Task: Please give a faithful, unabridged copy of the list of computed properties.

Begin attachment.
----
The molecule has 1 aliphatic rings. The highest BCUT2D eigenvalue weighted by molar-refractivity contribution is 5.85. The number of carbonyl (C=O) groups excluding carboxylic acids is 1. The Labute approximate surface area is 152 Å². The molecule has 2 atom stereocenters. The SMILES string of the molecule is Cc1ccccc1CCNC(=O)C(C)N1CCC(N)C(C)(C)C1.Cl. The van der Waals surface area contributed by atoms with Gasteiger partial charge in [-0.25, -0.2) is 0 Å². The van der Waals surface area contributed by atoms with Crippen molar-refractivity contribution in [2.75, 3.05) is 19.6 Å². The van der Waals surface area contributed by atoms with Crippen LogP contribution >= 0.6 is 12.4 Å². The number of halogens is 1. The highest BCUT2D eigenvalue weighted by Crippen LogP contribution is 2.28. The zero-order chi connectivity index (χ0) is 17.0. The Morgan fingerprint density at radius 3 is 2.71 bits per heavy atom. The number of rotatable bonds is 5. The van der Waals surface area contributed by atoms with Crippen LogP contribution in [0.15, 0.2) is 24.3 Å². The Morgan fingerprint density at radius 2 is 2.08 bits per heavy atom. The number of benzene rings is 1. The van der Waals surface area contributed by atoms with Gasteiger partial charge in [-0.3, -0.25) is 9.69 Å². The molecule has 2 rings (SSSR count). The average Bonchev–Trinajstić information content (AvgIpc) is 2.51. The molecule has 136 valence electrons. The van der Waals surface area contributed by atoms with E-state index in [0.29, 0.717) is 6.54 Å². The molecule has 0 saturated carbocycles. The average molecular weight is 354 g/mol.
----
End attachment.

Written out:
The molecule has 1 aliphatic rings. The highest BCUT2D eigenvalue weighted by molar-refractivity contribution is 5.85. The number of carbonyl (C=O) groups excluding carboxylic acids is 1. The Labute approximate surface area is 152 Å². The molecule has 2 atom stereocenters. The SMILES string of the molecule is Cc1ccccc1CCNC(=O)C(C)N1CCC(N)C(C)(C)C1.Cl. The van der Waals surface area contributed by atoms with Gasteiger partial charge in [-0.25, -0.2) is 0 Å². The van der Waals surface area contributed by atoms with Crippen molar-refractivity contribution in [2.75, 3.05) is 19.6 Å². The van der Waals surface area contributed by atoms with Crippen LogP contribution >= 0.6 is 12.4 Å². The number of halogens is 1. The highest BCUT2D eigenvalue weighted by Crippen LogP contribution is 2.28. The zero-order chi connectivity index (χ0) is 17.0. The Morgan fingerprint density at radius 3 is 2.71 bits per heavy atom. The number of rotatable bonds is 5. The van der Waals surface area contributed by atoms with Crippen LogP contribution in [0.15, 0.2) is 24.3 Å². The Morgan fingerprint density at radius 2 is 2.08 bits per heavy atom. The number of benzene rings is 1. The van der Waals surface area contributed by atoms with Gasteiger partial charge in [-0.3, -0.25) is 9.69 Å². The molecule has 2 rings (SSSR count). The average Bonchev–Trinajstić information content (AvgIpc) is 2.51. The molecule has 136 valence electrons. The van der Waals surface area contributed by atoms with E-state index in [0.29, 0.717) is 6.54 Å². The molecule has 0 saturated carbocycles. The average molecular weight is 354 g/mol.